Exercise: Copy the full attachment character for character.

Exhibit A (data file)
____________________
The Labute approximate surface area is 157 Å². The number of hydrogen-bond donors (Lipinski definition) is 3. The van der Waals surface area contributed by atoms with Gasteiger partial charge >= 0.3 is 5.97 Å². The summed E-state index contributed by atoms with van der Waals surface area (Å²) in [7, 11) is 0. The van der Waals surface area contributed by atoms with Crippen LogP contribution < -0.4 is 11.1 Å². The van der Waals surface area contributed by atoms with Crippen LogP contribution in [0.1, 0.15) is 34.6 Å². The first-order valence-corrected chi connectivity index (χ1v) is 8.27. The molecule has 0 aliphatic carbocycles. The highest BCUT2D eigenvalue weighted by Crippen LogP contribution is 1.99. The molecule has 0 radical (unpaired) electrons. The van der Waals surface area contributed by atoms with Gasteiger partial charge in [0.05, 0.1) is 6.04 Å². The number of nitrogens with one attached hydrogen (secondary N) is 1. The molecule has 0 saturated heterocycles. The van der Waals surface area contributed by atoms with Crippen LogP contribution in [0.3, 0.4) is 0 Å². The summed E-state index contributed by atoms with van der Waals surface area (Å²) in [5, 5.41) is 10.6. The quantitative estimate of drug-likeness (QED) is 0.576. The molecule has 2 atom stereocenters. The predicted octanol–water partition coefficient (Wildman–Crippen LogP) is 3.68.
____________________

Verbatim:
The Labute approximate surface area is 157 Å². The number of hydrogen-bond donors (Lipinski definition) is 3. The van der Waals surface area contributed by atoms with Gasteiger partial charge >= 0.3 is 5.97 Å². The summed E-state index contributed by atoms with van der Waals surface area (Å²) in [7, 11) is 0. The van der Waals surface area contributed by atoms with Crippen LogP contribution < -0.4 is 11.1 Å². The van der Waals surface area contributed by atoms with Crippen LogP contribution in [0.1, 0.15) is 34.6 Å². The first-order valence-corrected chi connectivity index (χ1v) is 8.27. The molecule has 0 aliphatic carbocycles. The highest BCUT2D eigenvalue weighted by Crippen LogP contribution is 1.99. The molecule has 0 radical (unpaired) electrons. The van der Waals surface area contributed by atoms with Gasteiger partial charge in [0.05, 0.1) is 6.04 Å². The number of nitrogens with one attached hydrogen (secondary N) is 1. The molecule has 0 saturated heterocycles. The van der Waals surface area contributed by atoms with Crippen LogP contribution in [0.3, 0.4) is 0 Å². The summed E-state index contributed by atoms with van der Waals surface area (Å²) in [5, 5.41) is 10.6. The quantitative estimate of drug-likeness (QED) is 0.576. The molecule has 2 atom stereocenters. The predicted octanol–water partition coefficient (Wildman–Crippen LogP) is 3.68.